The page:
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USC fires assistant after talk with rival

By JAMAL THALJI, SCOTT PURKS, Times wires

© St. Petersburg Times, published December 28, 2000


TAMPA -- Another South Carolina controversy stole the headlines during preparations for the Monday's Outback Bowl against Ohio State.

This time, it was a USC graduate assistant who was fired after meeting with an assistant coach for archrival Clemson, according to news reports.

Robby Wells, a graduate assistant coach the past four seasons, was dismissed last week. He denies divulging any sensitive information.

"I didn't do anything to hurt this university in any way," Wells told the Columbia State on Tuesday.

Wells said he and coach Lou Holtz met to discuss the Dec. 11 dinner meeting between Wells and Clemson offensive coordinator Brad Scott, Holtz's predecessor at USC.

Gamecocks spokesman Kerry Tharp confirmed Wells had been fired, but he would not say why. Holtz had no comment. Scott confirmed the dinner meeting, according to reports, but said Wells asked for help finding an NFL job. Scott said the two did not discuss game information.

Clemson defeated USC 16-14 on Nov. 18 when Aaron Hunt kicked a 25-yard field goal with seven seconds left.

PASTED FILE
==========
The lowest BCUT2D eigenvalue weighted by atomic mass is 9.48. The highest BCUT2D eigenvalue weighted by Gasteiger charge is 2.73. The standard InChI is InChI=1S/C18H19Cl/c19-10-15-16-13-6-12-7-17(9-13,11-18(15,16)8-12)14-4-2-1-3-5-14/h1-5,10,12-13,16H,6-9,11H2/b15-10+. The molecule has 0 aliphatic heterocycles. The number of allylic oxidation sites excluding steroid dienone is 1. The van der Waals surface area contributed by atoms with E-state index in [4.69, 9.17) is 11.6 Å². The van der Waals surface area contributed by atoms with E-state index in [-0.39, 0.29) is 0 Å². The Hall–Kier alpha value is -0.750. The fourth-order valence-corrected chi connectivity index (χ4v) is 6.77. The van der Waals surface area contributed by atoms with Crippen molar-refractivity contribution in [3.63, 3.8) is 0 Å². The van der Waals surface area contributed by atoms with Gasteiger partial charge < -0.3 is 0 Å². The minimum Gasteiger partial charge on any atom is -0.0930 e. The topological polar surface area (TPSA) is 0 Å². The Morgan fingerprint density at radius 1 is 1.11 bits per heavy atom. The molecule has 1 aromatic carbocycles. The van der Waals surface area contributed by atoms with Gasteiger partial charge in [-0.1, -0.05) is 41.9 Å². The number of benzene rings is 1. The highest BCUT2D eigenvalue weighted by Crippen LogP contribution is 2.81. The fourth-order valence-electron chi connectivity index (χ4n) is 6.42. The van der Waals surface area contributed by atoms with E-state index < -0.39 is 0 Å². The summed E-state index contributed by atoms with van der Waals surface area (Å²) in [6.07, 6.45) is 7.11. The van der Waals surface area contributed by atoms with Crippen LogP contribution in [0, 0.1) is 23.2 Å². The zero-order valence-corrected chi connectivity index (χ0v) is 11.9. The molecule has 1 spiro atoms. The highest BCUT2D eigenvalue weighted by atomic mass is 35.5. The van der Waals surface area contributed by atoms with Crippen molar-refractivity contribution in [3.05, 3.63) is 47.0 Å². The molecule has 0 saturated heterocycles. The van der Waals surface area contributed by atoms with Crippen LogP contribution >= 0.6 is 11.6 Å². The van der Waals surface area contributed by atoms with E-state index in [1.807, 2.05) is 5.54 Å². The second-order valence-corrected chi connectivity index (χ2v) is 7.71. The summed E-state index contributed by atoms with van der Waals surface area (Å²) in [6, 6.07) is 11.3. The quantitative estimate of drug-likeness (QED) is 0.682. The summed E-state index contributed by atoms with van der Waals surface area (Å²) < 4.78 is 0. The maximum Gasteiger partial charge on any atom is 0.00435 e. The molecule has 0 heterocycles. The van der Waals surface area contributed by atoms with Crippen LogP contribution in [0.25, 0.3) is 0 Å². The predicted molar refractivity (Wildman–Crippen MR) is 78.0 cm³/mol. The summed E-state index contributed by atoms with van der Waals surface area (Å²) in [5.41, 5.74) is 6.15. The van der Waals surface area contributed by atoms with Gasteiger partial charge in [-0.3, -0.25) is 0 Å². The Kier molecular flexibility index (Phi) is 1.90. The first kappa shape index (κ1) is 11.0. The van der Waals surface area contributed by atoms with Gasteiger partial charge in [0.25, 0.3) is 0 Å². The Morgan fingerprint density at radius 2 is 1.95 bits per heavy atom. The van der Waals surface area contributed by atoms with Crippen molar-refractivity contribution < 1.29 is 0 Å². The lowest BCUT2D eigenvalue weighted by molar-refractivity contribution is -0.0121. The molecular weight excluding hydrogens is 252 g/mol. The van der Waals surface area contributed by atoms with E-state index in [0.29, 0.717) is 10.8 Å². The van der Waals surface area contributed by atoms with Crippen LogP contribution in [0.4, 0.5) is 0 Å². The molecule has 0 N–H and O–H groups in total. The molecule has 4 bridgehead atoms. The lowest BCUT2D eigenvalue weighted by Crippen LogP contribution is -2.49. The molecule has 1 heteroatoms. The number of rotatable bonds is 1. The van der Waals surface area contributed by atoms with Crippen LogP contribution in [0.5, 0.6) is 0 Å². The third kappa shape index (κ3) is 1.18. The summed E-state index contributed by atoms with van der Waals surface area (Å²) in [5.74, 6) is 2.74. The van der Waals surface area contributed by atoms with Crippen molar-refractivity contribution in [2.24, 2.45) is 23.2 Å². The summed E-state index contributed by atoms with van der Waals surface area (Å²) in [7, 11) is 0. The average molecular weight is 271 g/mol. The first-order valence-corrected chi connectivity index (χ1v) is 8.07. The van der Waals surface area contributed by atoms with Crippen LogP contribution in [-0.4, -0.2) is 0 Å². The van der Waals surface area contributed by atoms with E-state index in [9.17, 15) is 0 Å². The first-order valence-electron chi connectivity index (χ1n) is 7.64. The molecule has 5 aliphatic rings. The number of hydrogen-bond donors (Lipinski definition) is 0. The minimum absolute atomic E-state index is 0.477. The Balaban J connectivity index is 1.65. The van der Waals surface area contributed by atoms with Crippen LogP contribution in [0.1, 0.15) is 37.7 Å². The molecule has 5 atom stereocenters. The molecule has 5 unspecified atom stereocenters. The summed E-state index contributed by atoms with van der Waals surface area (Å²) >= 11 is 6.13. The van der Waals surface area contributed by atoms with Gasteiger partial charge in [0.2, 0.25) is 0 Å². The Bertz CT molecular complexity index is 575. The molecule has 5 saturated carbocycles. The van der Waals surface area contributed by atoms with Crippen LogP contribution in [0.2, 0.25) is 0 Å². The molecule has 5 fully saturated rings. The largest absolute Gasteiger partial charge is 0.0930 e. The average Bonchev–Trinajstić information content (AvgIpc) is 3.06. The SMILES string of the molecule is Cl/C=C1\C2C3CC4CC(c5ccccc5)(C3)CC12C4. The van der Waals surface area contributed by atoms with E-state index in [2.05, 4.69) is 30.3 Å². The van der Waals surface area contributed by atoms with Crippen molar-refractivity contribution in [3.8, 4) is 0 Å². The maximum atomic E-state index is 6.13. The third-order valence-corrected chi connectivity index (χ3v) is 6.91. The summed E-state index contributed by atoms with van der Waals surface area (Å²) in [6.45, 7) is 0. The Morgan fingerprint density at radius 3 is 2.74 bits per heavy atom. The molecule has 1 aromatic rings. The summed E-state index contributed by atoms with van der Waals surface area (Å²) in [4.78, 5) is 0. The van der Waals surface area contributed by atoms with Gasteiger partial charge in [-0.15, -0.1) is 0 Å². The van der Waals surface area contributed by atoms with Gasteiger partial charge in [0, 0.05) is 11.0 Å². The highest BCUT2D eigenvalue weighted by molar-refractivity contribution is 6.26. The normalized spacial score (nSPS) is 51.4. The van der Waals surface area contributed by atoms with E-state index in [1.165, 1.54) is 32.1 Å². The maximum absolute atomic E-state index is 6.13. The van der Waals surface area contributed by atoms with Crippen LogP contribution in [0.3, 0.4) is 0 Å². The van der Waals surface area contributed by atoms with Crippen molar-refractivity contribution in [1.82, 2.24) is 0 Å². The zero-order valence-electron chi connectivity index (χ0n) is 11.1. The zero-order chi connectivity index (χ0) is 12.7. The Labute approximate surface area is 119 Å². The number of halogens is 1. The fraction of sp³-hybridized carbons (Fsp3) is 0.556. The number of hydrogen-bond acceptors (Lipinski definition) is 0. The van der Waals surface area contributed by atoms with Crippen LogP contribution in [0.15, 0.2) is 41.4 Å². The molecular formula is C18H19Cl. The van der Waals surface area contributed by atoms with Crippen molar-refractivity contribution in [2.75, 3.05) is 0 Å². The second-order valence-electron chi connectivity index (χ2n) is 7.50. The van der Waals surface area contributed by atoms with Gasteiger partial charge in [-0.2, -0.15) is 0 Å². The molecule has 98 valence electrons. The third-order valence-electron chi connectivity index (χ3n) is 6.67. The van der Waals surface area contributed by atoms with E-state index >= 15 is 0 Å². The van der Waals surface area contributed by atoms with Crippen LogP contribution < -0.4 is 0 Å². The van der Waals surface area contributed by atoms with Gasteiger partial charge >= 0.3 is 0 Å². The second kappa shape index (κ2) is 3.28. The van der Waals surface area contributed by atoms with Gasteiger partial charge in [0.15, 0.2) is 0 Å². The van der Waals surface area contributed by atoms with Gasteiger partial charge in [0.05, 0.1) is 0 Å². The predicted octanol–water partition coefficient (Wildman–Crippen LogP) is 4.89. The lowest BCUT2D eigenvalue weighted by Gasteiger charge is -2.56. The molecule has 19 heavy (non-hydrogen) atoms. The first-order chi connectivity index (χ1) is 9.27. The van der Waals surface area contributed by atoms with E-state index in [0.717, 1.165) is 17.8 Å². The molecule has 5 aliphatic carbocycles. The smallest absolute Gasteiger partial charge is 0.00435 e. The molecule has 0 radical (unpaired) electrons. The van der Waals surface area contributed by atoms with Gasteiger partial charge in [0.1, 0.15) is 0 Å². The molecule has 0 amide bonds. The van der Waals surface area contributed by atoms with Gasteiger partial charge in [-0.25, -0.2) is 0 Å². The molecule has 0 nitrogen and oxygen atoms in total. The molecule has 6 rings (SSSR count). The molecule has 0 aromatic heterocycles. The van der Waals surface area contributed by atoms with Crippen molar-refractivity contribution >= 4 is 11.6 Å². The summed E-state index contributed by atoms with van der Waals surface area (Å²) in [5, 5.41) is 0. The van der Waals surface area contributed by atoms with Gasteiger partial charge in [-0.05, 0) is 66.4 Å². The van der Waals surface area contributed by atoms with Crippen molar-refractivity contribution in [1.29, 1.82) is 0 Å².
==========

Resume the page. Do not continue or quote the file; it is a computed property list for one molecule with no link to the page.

Holtz made headlines earlier when he suspended leading rusher Derek Watson for unspecified rules violations on Christmas Eve, days before USC departed for Tampa.

DEE-FENSE, DEE-FENSE: Though many are focusing on South Carolina's free-wheeling spread offense, Ohio State coach John Cooper said the key to the Gamecocks' success is defense.

Cooper pointed to the statistics: USC ranked first in the Southeastern Conference by allowing an average of 15.8 points, and it was fourth in average yards allowed with 308.09.

The Gamecocks offense ranked ninth in the SEC with 23.5 points a game and sixth in total offense with an average of 367.91 yards.

"It's a simple fact that South Carolina has won a lot of games by being very, very sound on defense," Cooper said. "They cause you some headaches because they give you several alignments. They play three down linemen and wheel and deal and give you all kinds of looks. I don't know what you call it, but it works. ...

"You start talking about the Auburns, Tennessees and Mississippi States and you're talking about some SEC teams that play great defense. Then you say South Carolina is the best in the SEC, and you're saying a heckuva lot."

NO POWERHOUSES THIS YEAR: According to Cooper, Oklahoma and Florida State are good, but not great, just like most of the Division I-A teams this season.

"I would say (Oklahoma and Florida State) are a little better than the rest of the teams, but not that much better," Cooper said. "I would put Ohio State, South Carolina, Tennessee, Auburn, Mississippi State and a bunch of other teams right behind those top two."

NOT OVER: Holtz is famous for handicapping his teams, but even he won't describe his surprising 7-4 Gamecocks as a team of "overachievers." Quite the contrary, Holtz insisted.

"I think that when you look at our schedule, all the Top 25 teams we played, I don't think anybody really overachieved," he said. "I think we came a lot closer to realizing our potential. I don't think this football team is close to playing its best football game yet, and I'm hopeful we'll play our best football game in this bowl."

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